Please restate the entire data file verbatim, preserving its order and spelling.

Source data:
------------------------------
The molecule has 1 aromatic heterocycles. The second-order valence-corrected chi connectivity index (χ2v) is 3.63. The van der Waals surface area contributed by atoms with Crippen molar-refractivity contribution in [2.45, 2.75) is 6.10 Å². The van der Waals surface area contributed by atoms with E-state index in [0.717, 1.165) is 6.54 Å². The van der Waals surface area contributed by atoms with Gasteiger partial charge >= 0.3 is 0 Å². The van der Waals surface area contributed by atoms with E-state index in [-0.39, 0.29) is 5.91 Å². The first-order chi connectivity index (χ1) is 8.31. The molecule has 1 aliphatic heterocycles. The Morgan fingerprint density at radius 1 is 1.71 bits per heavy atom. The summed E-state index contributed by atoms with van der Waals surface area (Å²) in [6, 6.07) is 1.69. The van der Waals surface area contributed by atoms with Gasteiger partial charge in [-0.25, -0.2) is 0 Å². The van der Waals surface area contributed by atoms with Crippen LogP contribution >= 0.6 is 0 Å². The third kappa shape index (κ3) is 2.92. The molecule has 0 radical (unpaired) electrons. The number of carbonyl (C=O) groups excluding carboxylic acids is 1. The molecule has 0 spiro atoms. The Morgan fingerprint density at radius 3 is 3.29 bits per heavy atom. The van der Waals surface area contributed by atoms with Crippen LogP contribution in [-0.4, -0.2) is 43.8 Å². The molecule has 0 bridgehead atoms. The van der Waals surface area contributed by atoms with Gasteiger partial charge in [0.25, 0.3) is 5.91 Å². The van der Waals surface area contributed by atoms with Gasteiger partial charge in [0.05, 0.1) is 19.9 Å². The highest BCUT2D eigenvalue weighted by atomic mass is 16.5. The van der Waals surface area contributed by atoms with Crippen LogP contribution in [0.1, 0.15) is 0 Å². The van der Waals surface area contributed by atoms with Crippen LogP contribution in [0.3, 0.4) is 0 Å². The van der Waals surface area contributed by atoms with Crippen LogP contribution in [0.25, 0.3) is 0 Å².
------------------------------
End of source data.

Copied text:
The molecule has 1 aromatic heterocycles. The second-order valence-corrected chi connectivity index (χ2v) is 3.63. The van der Waals surface area contributed by atoms with Crippen molar-refractivity contribution in [2.45, 2.75) is 6.10 Å². The van der Waals surface area contributed by atoms with E-state index in [0.717, 1.165) is 6.54 Å². The van der Waals surface area contributed by atoms with Gasteiger partial charge >= 0.3 is 0 Å². The van der Waals surface area contributed by atoms with E-state index in [-0.39, 0.29) is 5.91 Å². The first-order chi connectivity index (χ1) is 8.31. The molecule has 1 aliphatic heterocycles. The Morgan fingerprint density at radius 1 is 1.71 bits per heavy atom. The summed E-state index contributed by atoms with van der Waals surface area (Å²) in [6, 6.07) is 1.69. The van der Waals surface area contributed by atoms with Gasteiger partial charge in [-0.25, -0.2) is 0 Å². The van der Waals surface area contributed by atoms with Crippen LogP contribution >= 0.6 is 0 Å². The third kappa shape index (κ3) is 2.92. The molecule has 0 radical (unpaired) electrons. The number of carbonyl (C=O) groups excluding carboxylic acids is 1. The molecule has 0 spiro atoms. The Morgan fingerprint density at radius 3 is 3.29 bits per heavy atom. The van der Waals surface area contributed by atoms with Crippen LogP contribution in [-0.4, -0.2) is 43.8 Å². The molecule has 0 bridgehead atoms. The van der Waals surface area contributed by atoms with Gasteiger partial charge in [0.25, 0.3) is 5.91 Å². The van der Waals surface area contributed by atoms with Gasteiger partial charge in [0.05, 0.1) is 19.9 Å². The highest BCUT2D eigenvalue weighted by atomic mass is 16.5. The van der Waals surface area contributed by atoms with Crippen LogP contribution in [0.1, 0.15) is 0 Å². The van der Waals surface area contributed by atoms with Crippen LogP contribution in [0.3, 0.4) is 0 Å². The van der Waals surface area contributed by atoms with Crippen LogP contribution in [0.25, 0.3) is 0 Å².